This month, Martha and co. zigzag back and forth from sea to shining sea to pump us full of uniquely American history, culture, and self-loathing. In his monthly letter, editor Michael Boodro patiently explains to us that America is not homogeneous throughout (the South, however, is comprised entirely of fried chicken, outdoor luncheons, and mountains and mountains of potato salad). On the contrary, different pockets of our country have different shades of culture, dadgummit! In this age of Starbucks and Target and mass-marketing, Martha Stewart reminds us that in all regions of our country, houses and dinner parties are rich and varied. But mostly rich.
I actually really enjoyed the article “Learning from the Shakers” (Celia Barbour, p. 118), and not just because the words “celibacy” and “unspent energy” appeared in an issue of Martha Stewart Living (I wonder if Martha read that part about how the reason Shakers were so clean and wonderful was because they worked all day to calm their not-getting-any hormones and gasped in recognition). Likewise the Object Lesson on clocks was a nice change from last month’s ceramic cake domes or whatever (“These are no longer necessary and take up a ton of room, but everybody needs at least six to display in their fourth dining room or second veranda. The help will find them so charming, a reminder of what they once had to carry around!”)
The Do You Know? page has some gems this month, such as the part about how Northern folks eat their hot dogs with the slit on the top and Southern folks turn theirs sideways (or is it the other way around? That’s the first I’ve heard of it, but I think it’s cute that Martha even pretends like she knows what hot dogs are. The Good Things seemed to have a good mix of the useful and the preposterous, and From My Home to Yours, I was happy to see, was still liberally sprinkled with evidence that Martha’s feet are no longer, if they ever were, on the ground.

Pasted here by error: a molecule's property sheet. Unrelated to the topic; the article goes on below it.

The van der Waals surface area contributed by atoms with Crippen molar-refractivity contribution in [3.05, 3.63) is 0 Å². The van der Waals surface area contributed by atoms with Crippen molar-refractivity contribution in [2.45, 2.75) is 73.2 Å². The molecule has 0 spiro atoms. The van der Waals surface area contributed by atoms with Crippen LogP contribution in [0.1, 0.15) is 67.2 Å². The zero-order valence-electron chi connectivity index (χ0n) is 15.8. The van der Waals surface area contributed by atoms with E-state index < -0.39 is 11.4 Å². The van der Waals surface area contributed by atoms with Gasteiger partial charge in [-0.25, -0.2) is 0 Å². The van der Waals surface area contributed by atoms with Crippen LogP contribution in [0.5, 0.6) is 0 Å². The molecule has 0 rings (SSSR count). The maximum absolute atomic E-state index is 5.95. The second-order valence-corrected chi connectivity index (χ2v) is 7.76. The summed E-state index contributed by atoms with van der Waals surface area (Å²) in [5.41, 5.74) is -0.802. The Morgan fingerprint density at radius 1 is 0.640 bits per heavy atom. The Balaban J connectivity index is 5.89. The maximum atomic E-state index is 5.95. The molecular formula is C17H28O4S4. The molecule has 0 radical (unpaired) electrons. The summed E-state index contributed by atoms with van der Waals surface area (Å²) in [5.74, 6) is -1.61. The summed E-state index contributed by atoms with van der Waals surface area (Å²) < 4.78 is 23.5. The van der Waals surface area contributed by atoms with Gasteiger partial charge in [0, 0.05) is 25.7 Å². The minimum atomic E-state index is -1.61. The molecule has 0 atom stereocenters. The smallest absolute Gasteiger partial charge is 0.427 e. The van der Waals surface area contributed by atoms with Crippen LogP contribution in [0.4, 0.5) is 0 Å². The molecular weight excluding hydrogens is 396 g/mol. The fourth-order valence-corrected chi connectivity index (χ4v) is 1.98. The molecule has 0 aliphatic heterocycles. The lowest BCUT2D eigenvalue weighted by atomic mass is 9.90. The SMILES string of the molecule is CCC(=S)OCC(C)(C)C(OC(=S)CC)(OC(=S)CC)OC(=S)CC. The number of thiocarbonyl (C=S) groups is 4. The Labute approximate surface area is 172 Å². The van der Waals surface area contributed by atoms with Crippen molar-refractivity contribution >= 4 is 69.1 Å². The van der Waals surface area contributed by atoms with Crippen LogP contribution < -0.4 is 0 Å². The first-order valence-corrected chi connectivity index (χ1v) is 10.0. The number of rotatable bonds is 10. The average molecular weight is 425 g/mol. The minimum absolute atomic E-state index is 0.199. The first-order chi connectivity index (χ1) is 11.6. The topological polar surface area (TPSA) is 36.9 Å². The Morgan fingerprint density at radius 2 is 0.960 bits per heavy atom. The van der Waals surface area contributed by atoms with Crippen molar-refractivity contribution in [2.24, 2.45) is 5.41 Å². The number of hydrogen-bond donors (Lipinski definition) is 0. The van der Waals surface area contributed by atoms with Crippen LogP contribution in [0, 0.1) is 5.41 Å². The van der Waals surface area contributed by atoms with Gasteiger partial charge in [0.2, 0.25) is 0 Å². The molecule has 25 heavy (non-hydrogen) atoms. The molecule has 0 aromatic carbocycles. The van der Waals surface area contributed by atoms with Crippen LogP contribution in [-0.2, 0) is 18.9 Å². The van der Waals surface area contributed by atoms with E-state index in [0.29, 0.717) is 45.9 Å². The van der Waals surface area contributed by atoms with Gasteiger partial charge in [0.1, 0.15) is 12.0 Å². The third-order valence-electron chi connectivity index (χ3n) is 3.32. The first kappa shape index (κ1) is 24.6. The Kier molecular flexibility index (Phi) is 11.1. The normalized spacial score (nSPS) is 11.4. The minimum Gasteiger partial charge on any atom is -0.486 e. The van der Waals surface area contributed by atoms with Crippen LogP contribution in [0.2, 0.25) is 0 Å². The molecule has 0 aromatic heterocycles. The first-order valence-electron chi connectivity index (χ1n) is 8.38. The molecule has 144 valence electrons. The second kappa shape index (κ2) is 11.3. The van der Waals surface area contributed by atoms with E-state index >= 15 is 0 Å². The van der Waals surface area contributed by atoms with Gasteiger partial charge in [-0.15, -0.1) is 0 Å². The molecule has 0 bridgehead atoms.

I’m feeling pretty confident about the Dessert of the Month (Peach-Cornmeal Upside-Down Cake) and the Cookie of the Month (No-Bake Chocolate and Peanut Butter Oatmeal Bars), but maybe that’s just hubris. One does involve lavender, and the other requires drizzling, but neither of them look as predictably long-winded as the What’s For Dinner? (A Meal for Four in About Five Hours) section. I can’t wait to try and find a Charentais melon (probably only grown in the foothills of Skylands). More on these later, if I can put the biscuits and collard greens down long enough to wander around my magnolia-scented Southern city and shop for ingredients.
Lesley is taking care of Wine & Spirits and Collecting this month, as well as anything to do with plants. I sure as hell hope she’ll take Fit to Eat too, because I’m not into drinking chilled vegetable broth. We’ll be back shortly to tell you about how MSL affects the lives of average American ladiez this July and August. With creme-de-cassis gelatin shoved inside a melon on the menu, you can bet it’s going to be a wild ride.